Kate Humble

Blue tit (Parus caeruleus), perched on edge of garden bird bath. Photo: Ray Kennedy.

Blue tit (Parus caeruleus), perched on edge of garden bird bath. Photo: Ray Kennedy.

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YOU might even have BBC Springwatch on your TV screen as you’re reading this! I’ll be at the RSPB’s Ynys-hir nature reserve in Wales for the whole series, celebrating the UK’s best wildlife. I hope you enjoy our discoveries.

But closer to home, isn’t it nice to be able to stop worrying about frosts and relax about our plants and flowers a little bit?

I’ve not been wishing the year away but it’s great to finally be able to plant things like vegetables and hanging baskets knowing they stand a good chance of survival!

Take care pruning spring shrubs as they finish flowering. Cutting them back now encourages fresh growth that will bear next year’s spring flowers.

The flowers are usually on the extended stems of last summer’s growth and should be well away from any birds’ nests. But do check beforehand and hold off doing the work if you find one. If you find a nest after you’ve started the work don’t panic; carefully place the cuttings over the nest and leave them until the birds have fledged.

Try to find an area of the garden where you can start to let the grass grow for the rest of the year and through until early next spring.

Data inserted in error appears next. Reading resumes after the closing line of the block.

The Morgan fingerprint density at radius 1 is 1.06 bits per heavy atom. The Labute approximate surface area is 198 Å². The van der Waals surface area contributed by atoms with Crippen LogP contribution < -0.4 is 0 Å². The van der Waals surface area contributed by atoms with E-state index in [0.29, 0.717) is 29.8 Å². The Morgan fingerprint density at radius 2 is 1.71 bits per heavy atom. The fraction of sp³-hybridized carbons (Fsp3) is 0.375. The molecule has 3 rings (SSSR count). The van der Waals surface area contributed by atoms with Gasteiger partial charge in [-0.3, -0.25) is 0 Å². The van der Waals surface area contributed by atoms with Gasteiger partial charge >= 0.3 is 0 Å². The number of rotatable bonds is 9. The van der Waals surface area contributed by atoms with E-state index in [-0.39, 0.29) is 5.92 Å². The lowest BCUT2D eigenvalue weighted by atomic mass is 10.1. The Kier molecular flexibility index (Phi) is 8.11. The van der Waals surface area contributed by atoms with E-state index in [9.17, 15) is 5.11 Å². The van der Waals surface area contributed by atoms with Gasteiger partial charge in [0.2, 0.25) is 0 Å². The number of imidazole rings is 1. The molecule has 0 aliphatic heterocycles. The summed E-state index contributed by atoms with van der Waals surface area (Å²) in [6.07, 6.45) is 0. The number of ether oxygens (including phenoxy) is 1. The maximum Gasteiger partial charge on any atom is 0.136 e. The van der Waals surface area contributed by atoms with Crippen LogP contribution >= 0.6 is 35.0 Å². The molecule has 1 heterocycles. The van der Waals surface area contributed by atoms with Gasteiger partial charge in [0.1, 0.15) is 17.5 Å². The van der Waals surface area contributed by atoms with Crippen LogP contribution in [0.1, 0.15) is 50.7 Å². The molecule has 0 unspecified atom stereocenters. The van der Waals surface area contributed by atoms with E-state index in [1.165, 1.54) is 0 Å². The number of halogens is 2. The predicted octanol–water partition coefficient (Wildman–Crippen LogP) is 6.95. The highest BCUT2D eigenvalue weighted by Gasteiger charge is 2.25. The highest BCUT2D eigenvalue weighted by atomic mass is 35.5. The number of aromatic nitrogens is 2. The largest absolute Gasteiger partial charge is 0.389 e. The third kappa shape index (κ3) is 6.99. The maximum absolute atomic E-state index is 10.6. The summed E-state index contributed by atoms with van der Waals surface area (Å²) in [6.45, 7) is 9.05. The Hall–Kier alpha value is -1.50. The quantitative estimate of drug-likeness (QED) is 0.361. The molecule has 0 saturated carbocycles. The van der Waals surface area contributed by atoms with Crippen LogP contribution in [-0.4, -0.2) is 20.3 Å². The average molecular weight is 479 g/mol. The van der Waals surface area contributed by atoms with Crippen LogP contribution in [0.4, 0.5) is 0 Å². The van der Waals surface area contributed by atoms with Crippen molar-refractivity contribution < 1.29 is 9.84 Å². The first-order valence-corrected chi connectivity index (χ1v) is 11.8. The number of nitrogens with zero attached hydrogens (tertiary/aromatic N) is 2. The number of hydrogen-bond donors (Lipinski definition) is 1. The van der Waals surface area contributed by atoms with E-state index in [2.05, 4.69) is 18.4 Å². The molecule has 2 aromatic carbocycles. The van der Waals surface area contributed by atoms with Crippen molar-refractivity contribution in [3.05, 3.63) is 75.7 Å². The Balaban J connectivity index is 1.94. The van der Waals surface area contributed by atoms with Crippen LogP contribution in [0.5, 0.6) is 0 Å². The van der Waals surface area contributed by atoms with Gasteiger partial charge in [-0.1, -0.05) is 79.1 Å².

It doesn’t have to be a huge area and it should provide a safe haven for creatures like spiders, grasshoppers, butterflies and moths. And of course this will all help provide juicy foods for birds and mammals.

If you’re not sure which plants would be best to attract the all important insects, visit the herbaceous section of your local garden centre and see which ones are being visited by insects there, it’s a great indication of the best ones to choose.

I hope you’ll be able to take part in this year’s Make Your Nature Count survey this month.

The RSPB wants to know what croaks, flaps, cheeps and snuffles about in your garden this summer, so please take an hour during 4-12 June to record the wildlife you see.

For more information and to submit your results visit www.rspb.org.uk/naturecount

Were you lucky enough to see the beautiful orange-tip butterfly last month?

They are still on the wing in June so you may still see them yet. If you have lady smock, hedge garlic or honesty growing in your garden they may be attracted to lay eggs on the stems and underside of the leaves.

If your garden has lots of trees and shrubs creating dappled shade, keep an eye out for the lovely speckled wood butterfly too. They lay eggs on various grasses and would certainly benefit from that area of uncut grass too.

Enjoy your summer garden!